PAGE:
When this first came to the attention of Fiona Ma, Treasurer of the State of California, she urged Governor Gavin Newsom to “direct CDTFA to cease this activity”; Ma takes the position that marketplace facilitators, not marketplace sellers, should be responsible for sales tax.
The governor must not have done as Ma asked, because out-of-state marketplace sellers with inventory in the state are still receiving letters from the CDTFA. However, Gov. Newsom did sign a bill into law that holds marketplace facilitators liable for the tax due on all sales made through the marketplace. It took effect October 1, 2019.
Because of California’s new law, Amazon is now required to collect the tax due on Brian Freifelder’s Amazon marketplace sales in California. But it wasn’t responsible for that tax prior to October 1.
According to the CDTFA’s Tax Guide for Marketplace Facilitator Act, if you have a physical presence in the state (“inventory”), “you are engaged in business in California.” For out-of-state businesses, physical presence includes having inventory "stored in a third-party fulfillment center in California.”
What about the small seller exception?
There’s no free pass for businesses with physical presence nexus. In most states (all but one), remote sellers only need to collect and remit sales tax if they surpass the state’s economic nexus threshold. That said, the small seller exception that’s baked into most state’s economic nexus laws doesn’t come into play in this case, no matter how much or little Freifelder sells in California. Safe harbor for small sellers only pertains to remote sellers with no physical presence in the taxing state.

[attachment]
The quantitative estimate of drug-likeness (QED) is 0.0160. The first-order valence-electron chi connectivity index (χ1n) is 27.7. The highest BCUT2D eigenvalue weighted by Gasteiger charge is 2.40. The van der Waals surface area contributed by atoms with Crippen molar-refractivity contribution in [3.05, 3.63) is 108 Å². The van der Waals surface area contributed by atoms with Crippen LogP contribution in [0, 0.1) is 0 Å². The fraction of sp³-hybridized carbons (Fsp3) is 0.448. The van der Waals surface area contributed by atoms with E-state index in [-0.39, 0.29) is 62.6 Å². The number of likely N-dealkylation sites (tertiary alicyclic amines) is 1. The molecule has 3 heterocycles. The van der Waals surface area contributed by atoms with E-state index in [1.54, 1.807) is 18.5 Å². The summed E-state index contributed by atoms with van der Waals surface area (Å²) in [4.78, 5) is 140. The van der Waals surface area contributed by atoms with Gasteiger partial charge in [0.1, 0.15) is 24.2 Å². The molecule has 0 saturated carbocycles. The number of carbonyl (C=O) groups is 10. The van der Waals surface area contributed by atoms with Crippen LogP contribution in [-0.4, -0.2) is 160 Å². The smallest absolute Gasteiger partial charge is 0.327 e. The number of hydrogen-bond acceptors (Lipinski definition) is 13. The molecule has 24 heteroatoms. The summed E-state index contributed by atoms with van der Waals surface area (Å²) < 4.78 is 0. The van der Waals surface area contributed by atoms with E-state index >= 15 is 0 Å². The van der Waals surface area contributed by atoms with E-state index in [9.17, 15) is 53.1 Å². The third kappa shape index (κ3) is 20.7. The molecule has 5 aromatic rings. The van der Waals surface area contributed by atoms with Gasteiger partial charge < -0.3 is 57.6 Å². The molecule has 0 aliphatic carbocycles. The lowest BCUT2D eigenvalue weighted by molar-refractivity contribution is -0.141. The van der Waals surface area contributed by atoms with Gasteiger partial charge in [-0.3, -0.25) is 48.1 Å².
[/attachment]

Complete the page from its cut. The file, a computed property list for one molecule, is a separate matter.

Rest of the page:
Tax authorities in California don’t consider Brian Freifelder a remote seller. He has physical nexus with California through the inventory he’s stored for years in California in Amazon warehouses.
The good news, for Freifelder, is that it appears he doesn’t owe California $1.6 million in back sales tax, penalties, and interest charges. The bad news is that he may owe California some amount of back sales tax, penalties, and interest.
There’s no reason to believe the California Department of Tax and Fee Administration won’t continue with its policy of going after marketplace sellers for their untaxed past sales. Yet it can only reach back so far. Due to the enactment of Senate Bill 92 last June, the department can only seek unpaid sales tax revenue for periods on and after April 1, 2016. This limitation applies to sales by sellers who are engaged in business in California soley because they used a marketplace facilitator to facilitate sales, and the facilitator stored their inventory in California. This notice provides more details.
All eyes will be on California in the coming months to see what happens with its actions toward marketplace sellers. Among the watchers will be people, like Freifelder, who believe marketplace sellers based in other states shouldn’t be held liable for California sales tax.
Also watching will be California-based businesses who have sued the state for giving Amazon what they say is “an unfair advantage over California businesses by failing to collect adequate taxes” from its marketplace sellers “for the last three to eight years.”